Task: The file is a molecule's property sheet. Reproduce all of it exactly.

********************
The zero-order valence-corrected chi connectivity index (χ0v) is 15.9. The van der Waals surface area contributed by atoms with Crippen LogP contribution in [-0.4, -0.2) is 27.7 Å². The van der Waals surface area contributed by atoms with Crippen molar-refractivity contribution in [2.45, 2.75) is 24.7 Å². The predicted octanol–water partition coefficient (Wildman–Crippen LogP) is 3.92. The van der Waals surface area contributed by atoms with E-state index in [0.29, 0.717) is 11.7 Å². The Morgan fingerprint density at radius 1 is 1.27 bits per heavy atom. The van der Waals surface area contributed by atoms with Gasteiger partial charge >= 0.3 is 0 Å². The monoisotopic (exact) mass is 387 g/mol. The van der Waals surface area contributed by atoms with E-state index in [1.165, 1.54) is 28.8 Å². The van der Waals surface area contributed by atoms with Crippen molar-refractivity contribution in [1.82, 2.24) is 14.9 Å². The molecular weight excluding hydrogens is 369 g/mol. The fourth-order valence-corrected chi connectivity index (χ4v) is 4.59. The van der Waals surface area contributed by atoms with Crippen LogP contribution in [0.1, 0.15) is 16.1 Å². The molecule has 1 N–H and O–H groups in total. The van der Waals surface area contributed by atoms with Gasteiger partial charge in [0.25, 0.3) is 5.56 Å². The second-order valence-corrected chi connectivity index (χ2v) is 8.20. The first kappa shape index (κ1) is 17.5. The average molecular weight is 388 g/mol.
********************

The zero-order valence-corrected chi connectivity index (χ0v) is 15.9. The van der Waals surface area contributed by atoms with Crippen LogP contribution in [-0.4, -0.2) is 27.7 Å². The van der Waals surface area contributed by atoms with Crippen molar-refractivity contribution in [2.45, 2.75) is 24.7 Å². The predicted octanol–water partition coefficient (Wildman–Crippen LogP) is 3.92. The van der Waals surface area contributed by atoms with E-state index in [0.29, 0.717) is 11.7 Å². The Morgan fingerprint density at radius 1 is 1.27 bits per heavy atom. The van der Waals surface area contributed by atoms with Gasteiger partial charge >= 0.3 is 0 Å². The monoisotopic (exact) mass is 387 g/mol. The van der Waals surface area contributed by atoms with E-state index in [1.165, 1.54) is 28.8 Å². The van der Waals surface area contributed by atoms with Crippen molar-refractivity contribution in [1.82, 2.24) is 14.9 Å². The molecular weight excluding hydrogens is 369 g/mol. The fourth-order valence-corrected chi connectivity index (χ4v) is 4.59. The van der Waals surface area contributed by atoms with Crippen LogP contribution in [0.1, 0.15) is 16.1 Å². The molecule has 1 N–H and O–H groups in total. The van der Waals surface area contributed by atoms with Gasteiger partial charge in [0.25, 0.3) is 5.56 Å². The second-order valence-corrected chi connectivity index (χ2v) is 8.20. The first kappa shape index (κ1) is 17.5. The average molecular weight is 388 g/mol.